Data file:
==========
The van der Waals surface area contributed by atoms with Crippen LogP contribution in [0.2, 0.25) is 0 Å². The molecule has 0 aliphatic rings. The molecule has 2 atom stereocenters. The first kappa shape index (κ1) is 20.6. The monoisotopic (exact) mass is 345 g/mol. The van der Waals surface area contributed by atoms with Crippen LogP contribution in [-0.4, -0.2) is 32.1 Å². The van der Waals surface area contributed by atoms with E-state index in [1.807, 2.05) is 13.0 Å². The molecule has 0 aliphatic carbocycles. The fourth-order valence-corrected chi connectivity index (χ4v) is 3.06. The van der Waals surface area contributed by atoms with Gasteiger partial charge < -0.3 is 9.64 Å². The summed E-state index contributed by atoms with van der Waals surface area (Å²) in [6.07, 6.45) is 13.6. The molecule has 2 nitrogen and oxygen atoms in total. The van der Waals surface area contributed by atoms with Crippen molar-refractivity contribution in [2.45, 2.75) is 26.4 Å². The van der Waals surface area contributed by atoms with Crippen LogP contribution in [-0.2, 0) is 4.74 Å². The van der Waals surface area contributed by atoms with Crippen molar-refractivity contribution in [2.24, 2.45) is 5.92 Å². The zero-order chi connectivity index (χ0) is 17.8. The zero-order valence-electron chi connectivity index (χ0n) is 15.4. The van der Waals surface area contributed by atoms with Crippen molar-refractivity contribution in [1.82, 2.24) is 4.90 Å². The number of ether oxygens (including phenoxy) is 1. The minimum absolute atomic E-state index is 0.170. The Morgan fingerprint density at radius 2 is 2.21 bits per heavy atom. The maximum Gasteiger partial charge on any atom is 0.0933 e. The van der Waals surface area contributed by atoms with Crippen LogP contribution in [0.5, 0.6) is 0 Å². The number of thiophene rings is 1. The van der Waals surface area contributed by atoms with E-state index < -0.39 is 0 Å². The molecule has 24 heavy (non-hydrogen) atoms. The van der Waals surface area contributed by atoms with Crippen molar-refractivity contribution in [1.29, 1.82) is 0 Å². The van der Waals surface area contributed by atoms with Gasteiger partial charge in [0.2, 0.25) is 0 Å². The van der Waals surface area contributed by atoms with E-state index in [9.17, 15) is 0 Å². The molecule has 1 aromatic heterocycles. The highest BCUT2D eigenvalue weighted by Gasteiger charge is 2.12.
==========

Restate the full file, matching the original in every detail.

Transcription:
The van der Waals surface area contributed by atoms with Crippen LogP contribution in [0.2, 0.25) is 0 Å². The molecule has 0 aliphatic rings. The molecule has 2 atom stereocenters. The first kappa shape index (κ1) is 20.6. The monoisotopic (exact) mass is 345 g/mol. The van der Waals surface area contributed by atoms with Crippen LogP contribution in [-0.4, -0.2) is 32.1 Å². The van der Waals surface area contributed by atoms with E-state index in [1.807, 2.05) is 13.0 Å². The molecule has 0 aliphatic carbocycles. The fourth-order valence-corrected chi connectivity index (χ4v) is 3.06. The van der Waals surface area contributed by atoms with Gasteiger partial charge < -0.3 is 9.64 Å². The summed E-state index contributed by atoms with van der Waals surface area (Å²) in [6.07, 6.45) is 13.6. The molecule has 2 nitrogen and oxygen atoms in total. The van der Waals surface area contributed by atoms with Crippen molar-refractivity contribution in [2.45, 2.75) is 26.4 Å². The van der Waals surface area contributed by atoms with Crippen LogP contribution in [-0.2, 0) is 4.74 Å². The van der Waals surface area contributed by atoms with Crippen molar-refractivity contribution in [2.24, 2.45) is 5.92 Å². The zero-order chi connectivity index (χ0) is 17.8. The zero-order valence-electron chi connectivity index (χ0n) is 15.4. The van der Waals surface area contributed by atoms with Crippen molar-refractivity contribution in [1.82, 2.24) is 4.90 Å². The number of ether oxygens (including phenoxy) is 1. The minimum absolute atomic E-state index is 0.170. The Morgan fingerprint density at radius 2 is 2.21 bits per heavy atom. The maximum Gasteiger partial charge on any atom is 0.0933 e. The van der Waals surface area contributed by atoms with Crippen LogP contribution in [0.5, 0.6) is 0 Å². The number of thiophene rings is 1. The van der Waals surface area contributed by atoms with E-state index < -0.39 is 0 Å². The molecule has 24 heavy (non-hydrogen) atoms. The van der Waals surface area contributed by atoms with Crippen molar-refractivity contribution in [1.29, 1.82) is 0 Å². The van der Waals surface area contributed by atoms with Gasteiger partial charge in [0.2, 0.25) is 0 Å². The van der Waals surface area contributed by atoms with E-state index in [9.17, 15) is 0 Å². The molecule has 1 aromatic heterocycles. The highest BCUT2D eigenvalue weighted by Gasteiger charge is 2.12.